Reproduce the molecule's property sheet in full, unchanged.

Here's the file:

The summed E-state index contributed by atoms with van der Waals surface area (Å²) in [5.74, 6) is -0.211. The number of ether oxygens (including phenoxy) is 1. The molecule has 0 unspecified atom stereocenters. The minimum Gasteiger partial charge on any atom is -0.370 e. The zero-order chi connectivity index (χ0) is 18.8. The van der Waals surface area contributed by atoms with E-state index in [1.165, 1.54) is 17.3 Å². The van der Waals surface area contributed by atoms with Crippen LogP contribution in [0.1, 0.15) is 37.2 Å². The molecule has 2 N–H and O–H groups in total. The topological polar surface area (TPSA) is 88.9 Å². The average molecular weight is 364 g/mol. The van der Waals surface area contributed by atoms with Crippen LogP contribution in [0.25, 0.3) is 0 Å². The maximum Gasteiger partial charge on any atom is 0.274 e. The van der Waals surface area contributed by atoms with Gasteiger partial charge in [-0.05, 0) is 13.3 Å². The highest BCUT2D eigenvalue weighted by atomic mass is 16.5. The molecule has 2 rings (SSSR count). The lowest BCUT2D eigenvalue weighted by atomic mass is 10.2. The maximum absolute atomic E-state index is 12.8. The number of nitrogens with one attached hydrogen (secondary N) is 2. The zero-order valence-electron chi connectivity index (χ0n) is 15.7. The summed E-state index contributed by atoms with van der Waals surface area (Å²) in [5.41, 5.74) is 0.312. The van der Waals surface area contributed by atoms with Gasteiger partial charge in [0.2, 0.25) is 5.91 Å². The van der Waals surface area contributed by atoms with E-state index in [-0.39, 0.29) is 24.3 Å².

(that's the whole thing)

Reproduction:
The summed E-state index contributed by atoms with van der Waals surface area (Å²) in [5.74, 6) is -0.211. The number of ether oxygens (including phenoxy) is 1. The molecule has 0 unspecified atom stereocenters. The minimum Gasteiger partial charge on any atom is -0.370 e. The zero-order chi connectivity index (χ0) is 18.8. The van der Waals surface area contributed by atoms with E-state index in [1.165, 1.54) is 17.3 Å². The van der Waals surface area contributed by atoms with Crippen LogP contribution in [0.1, 0.15) is 37.2 Å². The molecule has 2 N–H and O–H groups in total. The topological polar surface area (TPSA) is 88.9 Å². The average molecular weight is 364 g/mol. The van der Waals surface area contributed by atoms with Crippen LogP contribution in [0.25, 0.3) is 0 Å². The maximum Gasteiger partial charge on any atom is 0.274 e. The van der Waals surface area contributed by atoms with Gasteiger partial charge in [-0.05, 0) is 13.3 Å². The highest BCUT2D eigenvalue weighted by atomic mass is 16.5. The molecule has 2 rings (SSSR count). The lowest BCUT2D eigenvalue weighted by atomic mass is 10.2. The maximum absolute atomic E-state index is 12.8. The number of nitrogens with one attached hydrogen (secondary N) is 2. The zero-order valence-electron chi connectivity index (χ0n) is 15.7. The summed E-state index contributed by atoms with van der Waals surface area (Å²) in [5.41, 5.74) is 0.312. The van der Waals surface area contributed by atoms with Gasteiger partial charge in [0.2, 0.25) is 5.91 Å². The van der Waals surface area contributed by atoms with E-state index in [-0.39, 0.29) is 24.3 Å².